A support group provides a safe place for people who live with eating disorders to share their experiences. By attending the meetings, group members receive support and encouragement from each other as they go through the recovery process.
Finding an Eating Disorder Support Group
National Association of Anorexia Nervosa and Associated Eating Disorders
The National Association of Anorexia Nervosa and Associated Eating Disorders (ANAD) web site is a good place to find information about eating disorders and learn about different therapeutic approaches that have been tried for people who suffer from them. An extensive list of links to support groups and therapists has been posted on the site, along with links to therapists who provide services to people with eating disorders.
Eating Disorders Anonymous
If you feel that a 12-step program will help you combat your eating disorder, you may want to consider joining Eating Disorders Anonymous. The goal of the program is to help its members live free from obsessing about food. A successful member is someone who learns how to treat themselves well, including eating nutritious food without dieting.
Online Support Groups
If getting to a meeting is too stressful or difficult for someone to commit to, help is still available. Online eating disorder support groups allow members to participate from anywhere with an Internet connection.
Mirasol's Online Support Group is a message board. Members can visit at any time to post and/or respond to messages from other members. Different forums have been set up for:
In addition, a series of pod casts aimed at women who are living with eating disorders has been posted.
Attend Before Committing to Join
When you talk to the person in charge of running the group, ask if you can sit in on a few meetings to get a feel for how the eating disorder support group is run before you officially become a member. That way, you can get a good idea of whether you would feel comfortable participating in the group you are considering.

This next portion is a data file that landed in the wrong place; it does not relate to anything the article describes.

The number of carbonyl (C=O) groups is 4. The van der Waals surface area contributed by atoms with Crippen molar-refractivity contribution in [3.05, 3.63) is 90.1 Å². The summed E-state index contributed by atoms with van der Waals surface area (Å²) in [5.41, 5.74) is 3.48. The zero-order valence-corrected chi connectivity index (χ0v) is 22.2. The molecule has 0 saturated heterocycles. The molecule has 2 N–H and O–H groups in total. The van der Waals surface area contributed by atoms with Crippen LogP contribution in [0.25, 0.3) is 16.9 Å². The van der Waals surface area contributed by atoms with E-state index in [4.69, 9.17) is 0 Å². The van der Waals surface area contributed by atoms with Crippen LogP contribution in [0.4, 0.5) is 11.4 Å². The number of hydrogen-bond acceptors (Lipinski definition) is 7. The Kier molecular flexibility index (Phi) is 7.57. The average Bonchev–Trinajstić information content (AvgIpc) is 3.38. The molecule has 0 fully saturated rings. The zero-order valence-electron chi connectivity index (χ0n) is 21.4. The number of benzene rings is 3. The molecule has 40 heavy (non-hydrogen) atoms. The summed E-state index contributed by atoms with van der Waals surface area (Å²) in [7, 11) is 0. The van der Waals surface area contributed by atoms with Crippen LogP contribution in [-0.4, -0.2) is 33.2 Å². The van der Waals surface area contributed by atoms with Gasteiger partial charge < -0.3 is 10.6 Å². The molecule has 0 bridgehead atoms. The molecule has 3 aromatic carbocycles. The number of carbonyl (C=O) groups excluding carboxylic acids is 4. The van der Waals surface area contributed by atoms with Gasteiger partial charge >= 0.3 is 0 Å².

If the first few groups you check out aren't right for you, keep on considering other eating disorder support groups until you do find one that feels right. If you don't comfortable being there, you won't reap the benefits that interacting with other people with first hand knowledge of eating disorders will give you.
Before You Join An Eating Disorder Support Group
There are many eating disorder support groups in existence, and they have different approaches to helping their members. If you are interested in joining a group, you will want to choose one that is a good fit for you. Here are some things you will want to consider before signing up:
- Is the group led by a nurse, psychologist, psychiatrist or lay person who has lived with an eating disorder?
- How many people attend the group?
- Which kinds of eating disorders do the group members have?
- What is the agenda for a typical meeting? Which kinds of issues are discussed?
- Are the meetings closed, or are spouses, family members and friends welcome too?
To find out more about local eating disorder support groups, ask your doctor about what is available, or speak to a social worker at your local hospital. They should be able to suggest a group that will be beneficial.